Amidst a busy day around the capitol, the forces behind Texas AFT along with hundreds of teachers all across the state took time out of their spring break to lobby their state legislators and rally on the capitol grounds today.
Senator Wendy Davis and many other local leaders spoke before the crowd, calling attention to the fact that there will be an estimated $12 billion dollars in the Rainy Day Fund towards the end of this year, yet there are no plans within the Republican leadership to use any of the money for school funding, despite cutting $5.4 billion dollars to public education last session. As Katherine reported earlier, Senator Davis, along with Senators Eddie Lucio, Jr. Jose Rodriquez, and Rodney Ellis, filed SB 1377 and 1378 to allocated money from this flushed fund into struggling schools across the state.
Among making up for the cuts last session, and accounting for enrollment growth this time (because the Republican dominated legislature failed to do that last time) a few other lobbying priorities for teachers were among these:
The average pension for teachers is less than $2000 a month, but there are threats to even reducing this. The bare minimum from the state has been put into pensions since 1995, and it's time to increase these contributions from the state so teachers and have the respectable retirement they deserve.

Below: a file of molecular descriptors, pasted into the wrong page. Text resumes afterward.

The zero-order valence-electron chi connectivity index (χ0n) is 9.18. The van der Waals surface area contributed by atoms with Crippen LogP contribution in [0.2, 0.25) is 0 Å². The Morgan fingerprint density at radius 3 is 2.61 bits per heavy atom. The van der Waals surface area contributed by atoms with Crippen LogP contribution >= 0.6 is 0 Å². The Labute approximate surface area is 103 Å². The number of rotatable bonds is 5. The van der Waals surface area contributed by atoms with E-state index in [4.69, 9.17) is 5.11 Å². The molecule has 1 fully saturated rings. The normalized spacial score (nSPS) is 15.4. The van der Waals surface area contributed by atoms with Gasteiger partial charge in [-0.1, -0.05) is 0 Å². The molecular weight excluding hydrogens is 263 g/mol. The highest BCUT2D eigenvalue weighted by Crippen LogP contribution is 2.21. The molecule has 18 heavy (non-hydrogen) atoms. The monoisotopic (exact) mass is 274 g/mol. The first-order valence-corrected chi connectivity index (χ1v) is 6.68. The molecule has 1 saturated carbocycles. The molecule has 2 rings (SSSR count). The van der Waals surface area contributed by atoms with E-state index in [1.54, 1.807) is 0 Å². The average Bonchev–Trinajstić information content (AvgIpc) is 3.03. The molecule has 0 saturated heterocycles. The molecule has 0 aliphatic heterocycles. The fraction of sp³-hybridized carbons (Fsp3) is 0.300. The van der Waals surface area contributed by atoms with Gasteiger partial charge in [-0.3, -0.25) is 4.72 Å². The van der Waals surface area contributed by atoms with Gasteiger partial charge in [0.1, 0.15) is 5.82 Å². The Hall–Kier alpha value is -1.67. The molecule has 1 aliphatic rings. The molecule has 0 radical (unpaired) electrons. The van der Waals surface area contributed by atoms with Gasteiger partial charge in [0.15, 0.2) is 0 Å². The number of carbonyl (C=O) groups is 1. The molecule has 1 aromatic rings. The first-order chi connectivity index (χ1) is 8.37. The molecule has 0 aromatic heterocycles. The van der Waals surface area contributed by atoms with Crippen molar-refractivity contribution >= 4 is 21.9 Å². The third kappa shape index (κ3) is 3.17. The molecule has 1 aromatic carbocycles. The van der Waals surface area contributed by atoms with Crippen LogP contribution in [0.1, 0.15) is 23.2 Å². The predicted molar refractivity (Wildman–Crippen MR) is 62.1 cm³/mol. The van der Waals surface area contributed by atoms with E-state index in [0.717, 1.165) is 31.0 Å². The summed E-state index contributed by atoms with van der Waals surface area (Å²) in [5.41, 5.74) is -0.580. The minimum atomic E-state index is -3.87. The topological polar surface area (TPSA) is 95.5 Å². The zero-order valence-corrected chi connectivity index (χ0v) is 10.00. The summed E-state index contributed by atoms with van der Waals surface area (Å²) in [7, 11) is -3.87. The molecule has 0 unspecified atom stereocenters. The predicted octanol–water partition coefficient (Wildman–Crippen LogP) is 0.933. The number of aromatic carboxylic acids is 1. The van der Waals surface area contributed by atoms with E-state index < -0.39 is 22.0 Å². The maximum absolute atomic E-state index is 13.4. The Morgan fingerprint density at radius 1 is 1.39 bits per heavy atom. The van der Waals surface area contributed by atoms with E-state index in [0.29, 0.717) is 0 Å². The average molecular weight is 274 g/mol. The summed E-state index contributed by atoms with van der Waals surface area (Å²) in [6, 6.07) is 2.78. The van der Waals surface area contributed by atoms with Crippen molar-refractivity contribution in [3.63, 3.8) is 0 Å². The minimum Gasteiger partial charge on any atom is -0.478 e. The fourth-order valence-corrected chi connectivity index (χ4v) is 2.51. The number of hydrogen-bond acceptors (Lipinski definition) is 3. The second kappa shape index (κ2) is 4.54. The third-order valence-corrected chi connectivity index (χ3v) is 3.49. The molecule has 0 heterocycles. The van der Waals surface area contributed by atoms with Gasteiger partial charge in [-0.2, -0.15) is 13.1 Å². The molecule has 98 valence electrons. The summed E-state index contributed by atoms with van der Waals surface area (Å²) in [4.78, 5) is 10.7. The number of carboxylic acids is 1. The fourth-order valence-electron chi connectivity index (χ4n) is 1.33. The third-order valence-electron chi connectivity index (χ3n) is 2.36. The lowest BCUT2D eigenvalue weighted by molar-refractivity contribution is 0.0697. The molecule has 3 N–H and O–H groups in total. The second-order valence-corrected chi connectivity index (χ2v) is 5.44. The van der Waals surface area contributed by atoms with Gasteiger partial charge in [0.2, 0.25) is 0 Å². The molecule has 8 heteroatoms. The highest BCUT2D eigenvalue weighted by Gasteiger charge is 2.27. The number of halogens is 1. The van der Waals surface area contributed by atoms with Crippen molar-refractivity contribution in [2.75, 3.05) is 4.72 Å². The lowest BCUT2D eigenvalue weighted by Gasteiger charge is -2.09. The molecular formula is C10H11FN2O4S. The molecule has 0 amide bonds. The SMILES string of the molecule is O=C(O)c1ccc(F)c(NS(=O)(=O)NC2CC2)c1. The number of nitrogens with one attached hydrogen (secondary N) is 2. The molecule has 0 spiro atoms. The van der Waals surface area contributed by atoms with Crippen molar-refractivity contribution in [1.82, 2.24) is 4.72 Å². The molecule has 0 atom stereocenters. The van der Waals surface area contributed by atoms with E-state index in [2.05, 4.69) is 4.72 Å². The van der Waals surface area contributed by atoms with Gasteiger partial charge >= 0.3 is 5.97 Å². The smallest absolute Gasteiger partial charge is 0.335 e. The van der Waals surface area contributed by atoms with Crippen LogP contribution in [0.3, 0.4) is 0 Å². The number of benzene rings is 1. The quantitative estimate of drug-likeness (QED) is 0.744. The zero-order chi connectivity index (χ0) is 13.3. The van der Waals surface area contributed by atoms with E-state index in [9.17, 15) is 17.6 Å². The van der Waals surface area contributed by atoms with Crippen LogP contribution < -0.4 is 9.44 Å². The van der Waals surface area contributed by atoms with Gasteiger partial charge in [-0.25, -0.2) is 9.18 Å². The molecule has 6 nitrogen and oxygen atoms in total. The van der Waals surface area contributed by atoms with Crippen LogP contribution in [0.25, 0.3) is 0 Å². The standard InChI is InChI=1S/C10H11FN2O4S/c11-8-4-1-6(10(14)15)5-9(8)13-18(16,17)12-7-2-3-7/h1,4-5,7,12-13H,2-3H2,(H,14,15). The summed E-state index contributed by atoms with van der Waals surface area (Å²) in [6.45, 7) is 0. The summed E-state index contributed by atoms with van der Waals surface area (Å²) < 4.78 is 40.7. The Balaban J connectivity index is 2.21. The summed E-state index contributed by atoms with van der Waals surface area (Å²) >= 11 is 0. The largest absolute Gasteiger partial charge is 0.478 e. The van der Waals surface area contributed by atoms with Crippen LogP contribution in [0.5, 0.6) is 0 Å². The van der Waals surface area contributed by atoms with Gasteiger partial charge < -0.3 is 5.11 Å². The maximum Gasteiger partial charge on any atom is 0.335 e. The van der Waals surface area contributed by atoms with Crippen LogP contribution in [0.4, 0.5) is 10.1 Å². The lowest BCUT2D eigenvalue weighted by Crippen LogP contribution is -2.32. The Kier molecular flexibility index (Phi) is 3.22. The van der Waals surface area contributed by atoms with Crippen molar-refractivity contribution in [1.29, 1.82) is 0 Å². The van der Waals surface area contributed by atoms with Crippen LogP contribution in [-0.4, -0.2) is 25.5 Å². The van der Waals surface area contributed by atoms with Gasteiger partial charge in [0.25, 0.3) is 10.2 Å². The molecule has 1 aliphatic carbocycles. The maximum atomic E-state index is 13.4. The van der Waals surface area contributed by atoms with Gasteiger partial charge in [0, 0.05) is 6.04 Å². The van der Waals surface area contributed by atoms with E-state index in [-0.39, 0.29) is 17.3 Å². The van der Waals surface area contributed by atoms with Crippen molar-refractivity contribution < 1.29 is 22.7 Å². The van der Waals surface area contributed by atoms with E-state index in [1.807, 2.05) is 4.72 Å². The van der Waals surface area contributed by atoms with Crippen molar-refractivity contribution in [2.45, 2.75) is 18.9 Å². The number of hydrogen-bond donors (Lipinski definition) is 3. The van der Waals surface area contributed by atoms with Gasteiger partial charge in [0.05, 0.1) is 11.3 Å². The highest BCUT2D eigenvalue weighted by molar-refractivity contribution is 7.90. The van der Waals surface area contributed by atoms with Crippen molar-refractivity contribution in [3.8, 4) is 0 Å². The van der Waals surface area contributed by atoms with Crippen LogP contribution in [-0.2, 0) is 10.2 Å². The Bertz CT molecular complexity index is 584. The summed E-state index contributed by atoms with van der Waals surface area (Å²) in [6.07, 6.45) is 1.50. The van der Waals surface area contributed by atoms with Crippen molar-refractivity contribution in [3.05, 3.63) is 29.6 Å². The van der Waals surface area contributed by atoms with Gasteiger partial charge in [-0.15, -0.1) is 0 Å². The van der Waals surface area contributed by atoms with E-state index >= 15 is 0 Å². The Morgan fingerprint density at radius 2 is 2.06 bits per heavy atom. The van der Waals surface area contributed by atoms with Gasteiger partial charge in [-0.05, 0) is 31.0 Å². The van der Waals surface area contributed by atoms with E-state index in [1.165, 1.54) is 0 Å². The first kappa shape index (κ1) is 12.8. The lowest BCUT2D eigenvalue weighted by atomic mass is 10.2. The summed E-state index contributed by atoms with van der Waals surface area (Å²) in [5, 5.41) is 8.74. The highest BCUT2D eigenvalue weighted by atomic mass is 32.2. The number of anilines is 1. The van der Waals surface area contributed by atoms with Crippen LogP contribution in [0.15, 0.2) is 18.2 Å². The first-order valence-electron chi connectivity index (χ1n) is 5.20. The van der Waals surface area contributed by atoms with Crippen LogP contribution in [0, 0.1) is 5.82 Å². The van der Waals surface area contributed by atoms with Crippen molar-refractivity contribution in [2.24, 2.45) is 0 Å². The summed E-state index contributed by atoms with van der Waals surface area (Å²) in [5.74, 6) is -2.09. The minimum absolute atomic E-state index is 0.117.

Secure Support Staff:
Support Staff plays a crucial role in the well being of any school and efforts to making their jobs more secure are underway. HB 1154 filed by Representative Mary Gonzalez secures support staff for schools. Under current law staff can be released for any reason and do not need to be given any notice of why they were terminated. This bill gives these crucial support staff employees due process and ensures that a reason is given in writing upon their termination.
End High Stakes Testing:
The burden of testing, which according to one local superintendent takes away 40 days of school each year, is not only evident in the children, but also the teachers. Particularly when state-mandated testing is added with local district benchmarks implemented to avoid “no child left behind,” the system is simply exhausting our teachers. While testing starts in 3rd grade, expect to see changes right away at the high school level, and then on down. This effort has the most bi-partisan support among any issue regarding public education so it is hopeful that we will see something by the end of session.